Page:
But, Makovsky noted, the Israeli-Palestinian conflict proved to be an “inescapable” obstacle.
“That’s what this experiment was facing. The premise was, ‘We don’t agree on the conflict, but we can agree on everything else,’” he said. “But what you found is you couldn’t totally ignore this issue. And it would bite you.”
Netanyahu’s Likud party is likely to again emerge as the largest party in the Knesset, according to Satloff, but, as in previous elections, Netanyahu will need to bring together 61 votes to form a coalition, something had failed to do in several previous rounds of elections.
Despite the attacks from Netanyahu’s opposition coalition linking MK Mansour Abbas and the Ra’am party he leads to Hamas terrorists, analysts did not dismiss the possibility that Abbas and his cohort might join a future Netanyahu-led coalition. Netanyahu had previously courted Abbas in his own efforts to form a government.
“It’s certainly possible for the ultra-Orthodox to sit with Mansour Abbas,” Miller said. “And you can’t rule out Abbas’s determination to remain on the inside and at least get a piece of the pie.”
The key question to emerge from this coalition is whether Arab parties can be included in future governing coalitions or this government will go down as a failed experiment, according to Makovsky.
Satloff argued, “you can’t undo the fact that Mansour Abbas’s party was in this government.”
Gelman was skeptical about the future of Arab parties in government.
“I hope [the dissolution of the coalition] doesn’t mean that all that is for naught and that you will never have an Israeli Arab party in a coalition government again, but I would hasten to add that for the foreseeable future, that’s extremely unlikely,” she said. “The trends are not in that direction at all.”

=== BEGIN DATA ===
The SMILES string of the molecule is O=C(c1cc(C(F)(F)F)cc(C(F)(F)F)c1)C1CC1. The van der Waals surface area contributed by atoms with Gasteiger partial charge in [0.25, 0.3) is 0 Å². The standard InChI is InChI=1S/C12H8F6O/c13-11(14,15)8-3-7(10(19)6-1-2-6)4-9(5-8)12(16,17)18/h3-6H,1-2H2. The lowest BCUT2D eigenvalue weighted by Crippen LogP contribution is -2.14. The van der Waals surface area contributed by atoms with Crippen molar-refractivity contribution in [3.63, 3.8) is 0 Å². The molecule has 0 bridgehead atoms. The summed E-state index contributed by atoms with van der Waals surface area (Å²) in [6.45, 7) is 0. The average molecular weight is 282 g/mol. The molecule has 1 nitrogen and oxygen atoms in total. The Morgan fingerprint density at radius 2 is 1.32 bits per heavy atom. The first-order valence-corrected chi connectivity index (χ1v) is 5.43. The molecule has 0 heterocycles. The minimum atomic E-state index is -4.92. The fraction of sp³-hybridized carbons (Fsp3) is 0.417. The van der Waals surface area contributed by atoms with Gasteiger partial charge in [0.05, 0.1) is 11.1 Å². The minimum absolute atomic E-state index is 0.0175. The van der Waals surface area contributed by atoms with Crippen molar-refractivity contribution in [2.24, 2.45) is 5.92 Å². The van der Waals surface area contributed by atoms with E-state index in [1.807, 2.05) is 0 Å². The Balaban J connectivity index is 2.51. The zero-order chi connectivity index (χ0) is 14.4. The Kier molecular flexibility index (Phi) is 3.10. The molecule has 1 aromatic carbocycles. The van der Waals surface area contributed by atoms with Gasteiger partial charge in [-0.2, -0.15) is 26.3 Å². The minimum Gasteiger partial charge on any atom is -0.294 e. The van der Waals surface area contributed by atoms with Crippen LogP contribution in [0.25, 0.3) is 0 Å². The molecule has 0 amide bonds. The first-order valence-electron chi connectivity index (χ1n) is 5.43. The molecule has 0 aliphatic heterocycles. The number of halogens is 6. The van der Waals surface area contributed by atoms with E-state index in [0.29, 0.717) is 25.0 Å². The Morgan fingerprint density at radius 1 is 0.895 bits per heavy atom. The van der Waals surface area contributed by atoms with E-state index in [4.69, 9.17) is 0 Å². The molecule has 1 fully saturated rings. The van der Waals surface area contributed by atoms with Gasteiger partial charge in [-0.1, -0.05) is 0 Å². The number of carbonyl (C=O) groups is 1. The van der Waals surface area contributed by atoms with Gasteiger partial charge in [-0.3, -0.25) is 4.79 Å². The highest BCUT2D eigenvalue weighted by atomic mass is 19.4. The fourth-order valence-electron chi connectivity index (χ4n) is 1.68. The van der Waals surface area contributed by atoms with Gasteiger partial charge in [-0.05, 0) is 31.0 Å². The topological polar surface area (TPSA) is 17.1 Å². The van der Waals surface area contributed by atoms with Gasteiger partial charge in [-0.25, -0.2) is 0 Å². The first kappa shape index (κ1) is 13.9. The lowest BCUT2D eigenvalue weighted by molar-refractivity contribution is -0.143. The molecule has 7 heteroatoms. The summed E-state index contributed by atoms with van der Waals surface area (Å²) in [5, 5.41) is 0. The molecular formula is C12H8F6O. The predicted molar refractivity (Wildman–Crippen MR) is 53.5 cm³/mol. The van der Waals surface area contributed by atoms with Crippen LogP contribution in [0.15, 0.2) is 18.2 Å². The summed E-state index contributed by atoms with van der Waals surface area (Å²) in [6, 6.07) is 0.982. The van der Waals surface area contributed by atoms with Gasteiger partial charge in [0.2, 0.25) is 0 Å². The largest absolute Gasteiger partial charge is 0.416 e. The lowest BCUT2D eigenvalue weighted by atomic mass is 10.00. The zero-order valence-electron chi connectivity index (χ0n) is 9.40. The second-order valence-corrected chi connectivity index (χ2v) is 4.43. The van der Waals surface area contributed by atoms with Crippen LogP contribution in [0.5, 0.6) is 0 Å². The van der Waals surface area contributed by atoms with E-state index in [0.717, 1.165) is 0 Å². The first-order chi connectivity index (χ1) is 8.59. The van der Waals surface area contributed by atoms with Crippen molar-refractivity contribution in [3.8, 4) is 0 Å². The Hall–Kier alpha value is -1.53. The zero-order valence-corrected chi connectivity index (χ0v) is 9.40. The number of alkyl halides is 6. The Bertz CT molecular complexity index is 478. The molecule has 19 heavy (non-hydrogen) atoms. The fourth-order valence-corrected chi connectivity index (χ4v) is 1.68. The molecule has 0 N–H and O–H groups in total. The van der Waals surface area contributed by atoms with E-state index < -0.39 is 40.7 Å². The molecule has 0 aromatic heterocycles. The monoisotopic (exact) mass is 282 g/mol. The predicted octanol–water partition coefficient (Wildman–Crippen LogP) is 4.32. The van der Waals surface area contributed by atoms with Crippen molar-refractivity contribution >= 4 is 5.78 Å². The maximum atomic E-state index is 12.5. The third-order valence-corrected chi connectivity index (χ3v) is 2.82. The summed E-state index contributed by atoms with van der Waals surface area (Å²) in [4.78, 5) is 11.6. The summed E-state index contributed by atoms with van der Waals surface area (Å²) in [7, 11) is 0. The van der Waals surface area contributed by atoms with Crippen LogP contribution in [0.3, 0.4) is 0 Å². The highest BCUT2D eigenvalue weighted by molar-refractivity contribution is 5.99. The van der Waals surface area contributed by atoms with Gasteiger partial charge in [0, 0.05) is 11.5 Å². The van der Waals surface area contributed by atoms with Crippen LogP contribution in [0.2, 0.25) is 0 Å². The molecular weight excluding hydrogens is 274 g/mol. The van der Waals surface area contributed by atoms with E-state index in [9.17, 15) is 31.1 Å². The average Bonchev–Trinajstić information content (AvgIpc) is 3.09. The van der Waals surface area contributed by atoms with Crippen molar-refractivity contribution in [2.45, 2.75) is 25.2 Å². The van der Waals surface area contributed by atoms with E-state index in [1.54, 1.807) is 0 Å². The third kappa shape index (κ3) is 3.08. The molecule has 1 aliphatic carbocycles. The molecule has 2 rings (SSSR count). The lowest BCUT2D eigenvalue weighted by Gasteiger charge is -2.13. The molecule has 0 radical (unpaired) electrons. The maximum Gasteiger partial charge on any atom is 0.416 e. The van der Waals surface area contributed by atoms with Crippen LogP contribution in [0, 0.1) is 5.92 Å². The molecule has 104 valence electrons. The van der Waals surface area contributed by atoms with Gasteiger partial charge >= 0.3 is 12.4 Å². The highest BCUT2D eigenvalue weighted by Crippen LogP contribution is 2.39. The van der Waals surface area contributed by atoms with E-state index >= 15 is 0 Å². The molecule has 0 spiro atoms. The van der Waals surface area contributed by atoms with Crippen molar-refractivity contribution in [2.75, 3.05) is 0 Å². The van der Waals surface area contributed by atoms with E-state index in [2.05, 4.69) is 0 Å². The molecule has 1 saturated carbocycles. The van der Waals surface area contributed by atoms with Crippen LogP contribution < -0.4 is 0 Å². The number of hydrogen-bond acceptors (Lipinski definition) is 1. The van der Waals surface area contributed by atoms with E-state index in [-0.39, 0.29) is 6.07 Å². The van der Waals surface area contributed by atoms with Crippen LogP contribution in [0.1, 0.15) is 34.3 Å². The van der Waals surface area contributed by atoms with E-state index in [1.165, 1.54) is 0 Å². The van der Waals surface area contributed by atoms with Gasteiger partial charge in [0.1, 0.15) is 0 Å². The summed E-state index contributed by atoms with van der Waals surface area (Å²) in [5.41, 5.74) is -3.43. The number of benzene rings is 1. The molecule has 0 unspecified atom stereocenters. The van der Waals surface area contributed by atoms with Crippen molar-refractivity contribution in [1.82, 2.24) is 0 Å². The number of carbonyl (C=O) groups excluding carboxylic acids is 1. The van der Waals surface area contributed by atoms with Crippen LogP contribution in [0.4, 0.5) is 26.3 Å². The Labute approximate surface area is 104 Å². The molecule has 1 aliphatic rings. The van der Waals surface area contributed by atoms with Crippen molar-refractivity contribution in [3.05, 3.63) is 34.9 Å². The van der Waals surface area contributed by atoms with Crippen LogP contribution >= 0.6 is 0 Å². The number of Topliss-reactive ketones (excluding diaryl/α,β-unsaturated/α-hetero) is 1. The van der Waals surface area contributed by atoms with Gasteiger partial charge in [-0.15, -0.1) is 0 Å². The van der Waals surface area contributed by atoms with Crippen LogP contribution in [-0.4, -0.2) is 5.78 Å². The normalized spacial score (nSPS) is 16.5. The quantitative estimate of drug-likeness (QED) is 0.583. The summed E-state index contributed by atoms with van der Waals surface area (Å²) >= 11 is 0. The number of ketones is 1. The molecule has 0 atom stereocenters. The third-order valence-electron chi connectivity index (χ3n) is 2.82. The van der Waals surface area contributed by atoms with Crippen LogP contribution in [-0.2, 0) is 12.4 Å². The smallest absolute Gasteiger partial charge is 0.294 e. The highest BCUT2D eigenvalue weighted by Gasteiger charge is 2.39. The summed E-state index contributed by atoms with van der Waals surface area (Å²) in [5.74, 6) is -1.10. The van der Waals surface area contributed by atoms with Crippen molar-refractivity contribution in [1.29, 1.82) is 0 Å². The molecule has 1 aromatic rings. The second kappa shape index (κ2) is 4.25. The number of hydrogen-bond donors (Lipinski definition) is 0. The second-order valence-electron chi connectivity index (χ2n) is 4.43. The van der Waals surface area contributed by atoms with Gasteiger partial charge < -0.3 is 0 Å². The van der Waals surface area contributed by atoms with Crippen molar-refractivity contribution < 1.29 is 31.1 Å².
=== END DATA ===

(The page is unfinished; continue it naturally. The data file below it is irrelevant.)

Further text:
Satloff described the coalition government as an effort to “transition” from the Netanyahu era to “something else,” but warned against “ascrib[ing] great historical forces at work to the dissolution of this government.”
Now, he continued, members of the coalition will need to “make the case not just why such a government existed and survived, but why their party deserves to survive into the next Knesset and potentially to the next government. And that’s a much more ideological argument… It’’ll be quite a challenge for some of the members of this government, especially Prime Minister Bennett, who lost considerable support among his right wing base.”
The sea change in Israel is unlikely to impact President Joe Biden’s upcoming visit to the region next month, which is set to include a stop in Israel.
“The trip is definitely going to happen because, as you know, the trip is as much about Saudi Arabia as anything else, probably more so,” Gelman said.
Satloff said the change in government “will trigger some shuffling, some rethinking of the optics of the visit, but by and large this doesn’t have a huge impact.”
“From the Biden administration’s perspective, this may provide an opportunity for a little bit more leeway of discussion on the Palestinian issue given that Lapid is less allergic than Bennett to discussing the question of a political horizon,” he said. “I don’t think there will be a substantial change. While Lapid may be to the left of Bennett, remember that we’re now in an Israeli election campaign, and so everything will be viewed through that lens.”